The bar staff bend over backwards to make your stay enjoyable and learn your names within the first 5 minutes. Patrick was our favourite and even sent his friend into Jinja town to collect our Indian takeaway because we were watching a film. They also keep the bar open until you want to go to bed! The menu is westernised with favourites such as toasties and burgers available but everything comes with chips at NRC so you might want to get the waiters to ring Black Lantern for you and they will send their own food over to your camp, where meals like steak and sausage are on the menu. All food and drinks will be put on a tab and you can clear the tab when you want. Our tab came to approx $100 dollars per week, and that included two meals, a chocolate bar, at least 2 bottles of water and 1 alcoholic drink per day.


Website for Nile River Camp - http://www.camponthenile.com/


Other accommodation:


Other accommodation available for you is Nile River Explorers, which are in the same compound as you but a different site but we viewed their dorms and didn’t deem them to be as nice as ours, and our toilet/shower area was significantly cleaner. On the NRE site you can pitch your own tent for $5 per night, sleep in a tipi tent for $12 per night or stay in their dorms for $10 per night. If you did not fancy staying at any of these sites then you could stay at the 3rd site within the compound named Black Lantern in a $100 per night luxurious safari tent, complete with own bathroom and hammock overlooking the river Nile. Another available choice is to stay with a local family and contribute towards their rent. Mama Flo is one of the people that offer this service and she is brilliant. She owns a craft stall just inside the entrance of the compound and will do you a good deal on her products, as well as any kind of hair braid you wish for. 


Website for Black Lantern - http://www.nileporch.com/


Website for Nile River Explorers - http://raftafrica.com/


The Education Centre is a short 5-10 minute walk from all 3 of these camps. The area is also fully enclosed with security guards on every entrance. 


Ugandan transport is brilliant! A local taxi driver will be sent to pick you up from Jinja airport and will wait within arrivals with a sign that has all of your names on. The journey is about 2 and a half hours at night time at 4 and a half hours in day time. The taxi goes right through the capital of Uganda, Kampala, a recent Top Gear episode to try and find the source of the River Nile perfectly highlighted the enormous traffic that can build in the city of Kampala. The journey will cost around $60 in total.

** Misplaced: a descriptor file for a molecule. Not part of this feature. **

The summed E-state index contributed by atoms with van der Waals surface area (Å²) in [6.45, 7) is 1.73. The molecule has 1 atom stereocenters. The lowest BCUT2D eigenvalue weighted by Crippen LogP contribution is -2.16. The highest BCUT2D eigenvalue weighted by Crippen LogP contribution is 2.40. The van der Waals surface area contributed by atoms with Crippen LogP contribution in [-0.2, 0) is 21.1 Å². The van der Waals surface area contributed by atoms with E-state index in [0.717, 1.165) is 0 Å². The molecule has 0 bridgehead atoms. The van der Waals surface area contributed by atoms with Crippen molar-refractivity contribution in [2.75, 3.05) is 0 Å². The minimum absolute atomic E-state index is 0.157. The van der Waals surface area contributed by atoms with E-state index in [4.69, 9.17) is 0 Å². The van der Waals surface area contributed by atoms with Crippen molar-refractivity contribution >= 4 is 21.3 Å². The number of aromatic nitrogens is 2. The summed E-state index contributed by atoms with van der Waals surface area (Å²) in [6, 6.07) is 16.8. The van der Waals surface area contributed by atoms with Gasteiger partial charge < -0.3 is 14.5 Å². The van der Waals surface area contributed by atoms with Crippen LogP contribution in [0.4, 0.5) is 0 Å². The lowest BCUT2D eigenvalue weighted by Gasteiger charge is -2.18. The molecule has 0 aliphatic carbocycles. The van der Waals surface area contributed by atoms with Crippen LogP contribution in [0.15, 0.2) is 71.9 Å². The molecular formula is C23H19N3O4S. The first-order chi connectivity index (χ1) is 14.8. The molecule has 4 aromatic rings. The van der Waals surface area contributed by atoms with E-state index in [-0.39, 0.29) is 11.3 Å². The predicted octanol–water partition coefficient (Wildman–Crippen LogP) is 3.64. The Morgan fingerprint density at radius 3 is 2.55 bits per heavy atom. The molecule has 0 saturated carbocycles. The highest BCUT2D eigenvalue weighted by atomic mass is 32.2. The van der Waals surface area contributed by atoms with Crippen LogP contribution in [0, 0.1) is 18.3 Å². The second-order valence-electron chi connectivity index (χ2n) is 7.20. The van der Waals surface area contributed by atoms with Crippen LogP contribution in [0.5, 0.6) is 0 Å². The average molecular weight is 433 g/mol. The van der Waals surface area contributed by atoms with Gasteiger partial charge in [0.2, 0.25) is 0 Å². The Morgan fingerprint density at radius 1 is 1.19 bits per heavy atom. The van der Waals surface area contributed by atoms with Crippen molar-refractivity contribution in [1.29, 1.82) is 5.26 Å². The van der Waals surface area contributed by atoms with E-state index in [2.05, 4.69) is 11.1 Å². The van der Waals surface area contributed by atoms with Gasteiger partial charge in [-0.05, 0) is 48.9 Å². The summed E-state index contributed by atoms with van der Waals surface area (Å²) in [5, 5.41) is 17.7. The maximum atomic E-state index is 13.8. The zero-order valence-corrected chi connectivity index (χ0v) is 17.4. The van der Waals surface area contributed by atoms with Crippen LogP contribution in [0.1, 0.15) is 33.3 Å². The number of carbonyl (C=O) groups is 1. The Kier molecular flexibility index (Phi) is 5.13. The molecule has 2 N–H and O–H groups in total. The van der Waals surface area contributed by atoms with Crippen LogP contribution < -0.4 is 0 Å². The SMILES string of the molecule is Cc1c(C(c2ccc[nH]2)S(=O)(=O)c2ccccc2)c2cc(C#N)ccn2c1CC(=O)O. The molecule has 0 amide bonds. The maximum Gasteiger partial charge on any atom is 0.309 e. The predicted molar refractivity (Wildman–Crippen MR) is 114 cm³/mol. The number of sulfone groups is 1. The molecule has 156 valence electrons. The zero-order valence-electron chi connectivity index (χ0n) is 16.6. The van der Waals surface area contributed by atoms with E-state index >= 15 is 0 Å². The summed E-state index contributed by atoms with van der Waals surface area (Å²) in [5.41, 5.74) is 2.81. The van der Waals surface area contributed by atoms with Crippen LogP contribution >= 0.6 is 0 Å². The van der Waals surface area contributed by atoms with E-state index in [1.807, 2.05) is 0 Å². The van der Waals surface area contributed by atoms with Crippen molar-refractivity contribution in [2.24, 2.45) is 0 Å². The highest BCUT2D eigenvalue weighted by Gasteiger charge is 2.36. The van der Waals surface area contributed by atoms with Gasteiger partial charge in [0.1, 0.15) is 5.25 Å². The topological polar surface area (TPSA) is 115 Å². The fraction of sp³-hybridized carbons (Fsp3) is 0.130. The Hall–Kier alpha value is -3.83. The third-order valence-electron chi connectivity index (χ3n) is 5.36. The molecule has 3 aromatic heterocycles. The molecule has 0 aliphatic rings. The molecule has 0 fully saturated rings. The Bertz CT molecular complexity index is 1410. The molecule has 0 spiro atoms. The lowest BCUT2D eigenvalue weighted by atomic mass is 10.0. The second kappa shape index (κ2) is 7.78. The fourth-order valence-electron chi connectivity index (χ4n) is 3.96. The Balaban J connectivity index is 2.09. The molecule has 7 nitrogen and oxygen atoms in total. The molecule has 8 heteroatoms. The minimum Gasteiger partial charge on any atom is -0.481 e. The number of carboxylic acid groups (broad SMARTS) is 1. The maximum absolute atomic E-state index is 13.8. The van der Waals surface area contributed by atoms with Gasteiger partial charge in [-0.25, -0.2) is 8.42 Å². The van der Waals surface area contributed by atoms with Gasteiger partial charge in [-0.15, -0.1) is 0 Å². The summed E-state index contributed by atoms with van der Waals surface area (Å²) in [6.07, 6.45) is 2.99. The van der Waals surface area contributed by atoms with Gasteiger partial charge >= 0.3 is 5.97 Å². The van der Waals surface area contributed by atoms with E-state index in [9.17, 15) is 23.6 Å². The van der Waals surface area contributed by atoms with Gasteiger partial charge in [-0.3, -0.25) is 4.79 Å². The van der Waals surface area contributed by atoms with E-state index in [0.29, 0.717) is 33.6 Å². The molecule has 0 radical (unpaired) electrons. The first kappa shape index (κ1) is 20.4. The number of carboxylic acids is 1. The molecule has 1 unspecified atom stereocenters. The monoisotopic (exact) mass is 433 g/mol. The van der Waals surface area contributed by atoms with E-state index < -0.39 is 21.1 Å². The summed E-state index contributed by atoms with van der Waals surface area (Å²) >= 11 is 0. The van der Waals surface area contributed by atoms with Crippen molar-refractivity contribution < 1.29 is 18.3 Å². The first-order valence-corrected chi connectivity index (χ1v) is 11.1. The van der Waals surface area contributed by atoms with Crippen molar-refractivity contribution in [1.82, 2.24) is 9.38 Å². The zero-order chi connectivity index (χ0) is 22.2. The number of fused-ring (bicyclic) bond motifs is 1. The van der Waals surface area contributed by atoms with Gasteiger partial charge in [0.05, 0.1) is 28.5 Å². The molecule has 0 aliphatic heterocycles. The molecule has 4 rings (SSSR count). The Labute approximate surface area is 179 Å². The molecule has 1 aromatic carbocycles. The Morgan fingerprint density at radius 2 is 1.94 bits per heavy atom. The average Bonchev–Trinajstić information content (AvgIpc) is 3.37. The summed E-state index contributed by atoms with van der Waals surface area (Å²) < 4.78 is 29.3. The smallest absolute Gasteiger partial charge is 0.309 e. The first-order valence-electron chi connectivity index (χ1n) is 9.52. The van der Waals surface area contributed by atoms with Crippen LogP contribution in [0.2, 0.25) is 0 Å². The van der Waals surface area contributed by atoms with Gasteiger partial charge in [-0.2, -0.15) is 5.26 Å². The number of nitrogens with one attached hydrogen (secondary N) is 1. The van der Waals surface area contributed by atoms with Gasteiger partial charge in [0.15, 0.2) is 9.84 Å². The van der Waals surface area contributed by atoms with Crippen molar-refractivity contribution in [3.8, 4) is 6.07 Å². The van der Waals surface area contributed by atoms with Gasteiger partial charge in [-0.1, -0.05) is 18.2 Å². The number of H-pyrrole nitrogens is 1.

The most popular method of transport around Uganda is catching a moped known as a Boda-Boda. A few drivers wait outside the main gates and offer you a lift to where ever you want to go, but make sure you agree a price before you get on and haggle with them otherwise they will rip you off. On the first day we paid 25,000 Ugandan shillings each when we should of only paid 5,000. The drivers are grateful for your custom and will take you several different places on your ride and wait for you after each stop, one driver even waited in a thunderstorm for us while we had lunch in a Chinese restaurant. Bodas that break down are not uncommon and you just have to wait for the driver’s friend to drop off some oil to put in the tank and then you’ll be on your way. There are also taxi’s around that you can catch if you want to do some shopping and won’t be able to balance all your bags on a boda.


On your first day volunteering, Aggrey will take you around the pre-schools and education centre and finish at the primary school where you will be painting and have lunch. He’ll take you on this tour on the back of an open ended truck which is so exciting. Lots of children will try to chase the truck and want you to wave at them. You can leave your belongings locked in the front seat while you go to work too. After the first day you will be expected to find your own way to the settings but most are within walking distance, just remember to take some good walking boots as the road is a dirt track and the paths around camp are all sharp stones.